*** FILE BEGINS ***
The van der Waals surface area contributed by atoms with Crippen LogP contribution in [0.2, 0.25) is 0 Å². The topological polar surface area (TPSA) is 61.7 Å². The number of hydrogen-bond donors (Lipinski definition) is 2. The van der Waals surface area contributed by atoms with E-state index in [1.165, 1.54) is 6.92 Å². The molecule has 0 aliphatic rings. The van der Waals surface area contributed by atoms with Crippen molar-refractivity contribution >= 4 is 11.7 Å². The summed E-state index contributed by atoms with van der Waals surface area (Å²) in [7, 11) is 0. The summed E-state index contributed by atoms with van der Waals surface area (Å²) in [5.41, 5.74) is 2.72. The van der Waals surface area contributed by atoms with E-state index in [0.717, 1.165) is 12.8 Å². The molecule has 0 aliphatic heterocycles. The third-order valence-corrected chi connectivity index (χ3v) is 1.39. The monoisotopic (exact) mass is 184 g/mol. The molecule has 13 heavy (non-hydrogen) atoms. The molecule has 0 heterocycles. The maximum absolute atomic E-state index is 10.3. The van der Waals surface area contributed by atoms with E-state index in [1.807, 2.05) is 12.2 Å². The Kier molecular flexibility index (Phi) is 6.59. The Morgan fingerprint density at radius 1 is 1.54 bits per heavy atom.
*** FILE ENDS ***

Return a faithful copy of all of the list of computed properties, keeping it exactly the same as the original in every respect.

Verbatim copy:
The van der Waals surface area contributed by atoms with Crippen LogP contribution in [0.2, 0.25) is 0 Å². The topological polar surface area (TPSA) is 61.7 Å². The number of hydrogen-bond donors (Lipinski definition) is 2. The van der Waals surface area contributed by atoms with E-state index in [1.165, 1.54) is 6.92 Å². The molecule has 0 aliphatic rings. The van der Waals surface area contributed by atoms with Crippen molar-refractivity contribution >= 4 is 11.7 Å². The summed E-state index contributed by atoms with van der Waals surface area (Å²) in [7, 11) is 0. The summed E-state index contributed by atoms with van der Waals surface area (Å²) in [5.41, 5.74) is 2.72. The van der Waals surface area contributed by atoms with E-state index in [0.717, 1.165) is 12.8 Å². The molecule has 0 aliphatic heterocycles. The third-order valence-corrected chi connectivity index (χ3v) is 1.39. The monoisotopic (exact) mass is 184 g/mol. The molecule has 13 heavy (non-hydrogen) atoms. The molecule has 0 heterocycles. The maximum absolute atomic E-state index is 10.3. The van der Waals surface area contributed by atoms with E-state index in [1.807, 2.05) is 12.2 Å². The Kier molecular flexibility index (Phi) is 6.59. The Morgan fingerprint density at radius 1 is 1.54 bits per heavy atom.